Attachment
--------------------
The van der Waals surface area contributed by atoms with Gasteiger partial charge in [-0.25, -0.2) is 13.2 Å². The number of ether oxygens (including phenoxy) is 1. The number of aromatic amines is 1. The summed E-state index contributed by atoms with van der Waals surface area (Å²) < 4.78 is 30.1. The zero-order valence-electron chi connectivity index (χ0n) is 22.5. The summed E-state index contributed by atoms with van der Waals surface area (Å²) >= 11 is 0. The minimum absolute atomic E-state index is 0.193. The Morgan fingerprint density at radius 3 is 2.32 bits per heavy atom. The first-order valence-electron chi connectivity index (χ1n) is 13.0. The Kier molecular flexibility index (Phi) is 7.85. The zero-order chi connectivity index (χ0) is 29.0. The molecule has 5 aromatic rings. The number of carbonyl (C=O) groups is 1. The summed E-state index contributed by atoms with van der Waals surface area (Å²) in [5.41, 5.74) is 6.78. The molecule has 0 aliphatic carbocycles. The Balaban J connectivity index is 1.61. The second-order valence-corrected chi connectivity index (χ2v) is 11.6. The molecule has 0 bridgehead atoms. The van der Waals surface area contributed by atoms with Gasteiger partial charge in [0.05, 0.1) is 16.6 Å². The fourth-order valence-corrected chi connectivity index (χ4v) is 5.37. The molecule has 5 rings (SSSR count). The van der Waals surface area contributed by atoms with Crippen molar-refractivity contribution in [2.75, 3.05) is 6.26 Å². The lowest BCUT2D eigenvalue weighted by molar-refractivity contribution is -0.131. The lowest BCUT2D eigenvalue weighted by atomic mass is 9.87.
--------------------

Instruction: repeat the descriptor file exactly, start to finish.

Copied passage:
The van der Waals surface area contributed by atoms with Gasteiger partial charge in [-0.25, -0.2) is 13.2 Å². The number of ether oxygens (including phenoxy) is 1. The number of aromatic amines is 1. The summed E-state index contributed by atoms with van der Waals surface area (Å²) < 4.78 is 30.1. The zero-order valence-electron chi connectivity index (χ0n) is 22.5. The summed E-state index contributed by atoms with van der Waals surface area (Å²) >= 11 is 0. The minimum absolute atomic E-state index is 0.193. The Morgan fingerprint density at radius 3 is 2.32 bits per heavy atom. The first-order valence-electron chi connectivity index (χ1n) is 13.0. The Kier molecular flexibility index (Phi) is 7.85. The zero-order chi connectivity index (χ0) is 29.0. The molecule has 5 aromatic rings. The number of carbonyl (C=O) groups is 1. The summed E-state index contributed by atoms with van der Waals surface area (Å²) in [5.41, 5.74) is 6.78. The molecule has 0 aliphatic carbocycles. The Balaban J connectivity index is 1.61. The second-order valence-corrected chi connectivity index (χ2v) is 11.6. The molecule has 0 bridgehead atoms. The van der Waals surface area contributed by atoms with Gasteiger partial charge in [0.05, 0.1) is 16.6 Å². The fourth-order valence-corrected chi connectivity index (χ4v) is 5.37. The molecule has 5 rings (SSSR count). The van der Waals surface area contributed by atoms with Crippen molar-refractivity contribution in [2.75, 3.05) is 6.26 Å². The lowest BCUT2D eigenvalue weighted by molar-refractivity contribution is -0.131. The lowest BCUT2D eigenvalue weighted by atomic mass is 9.87.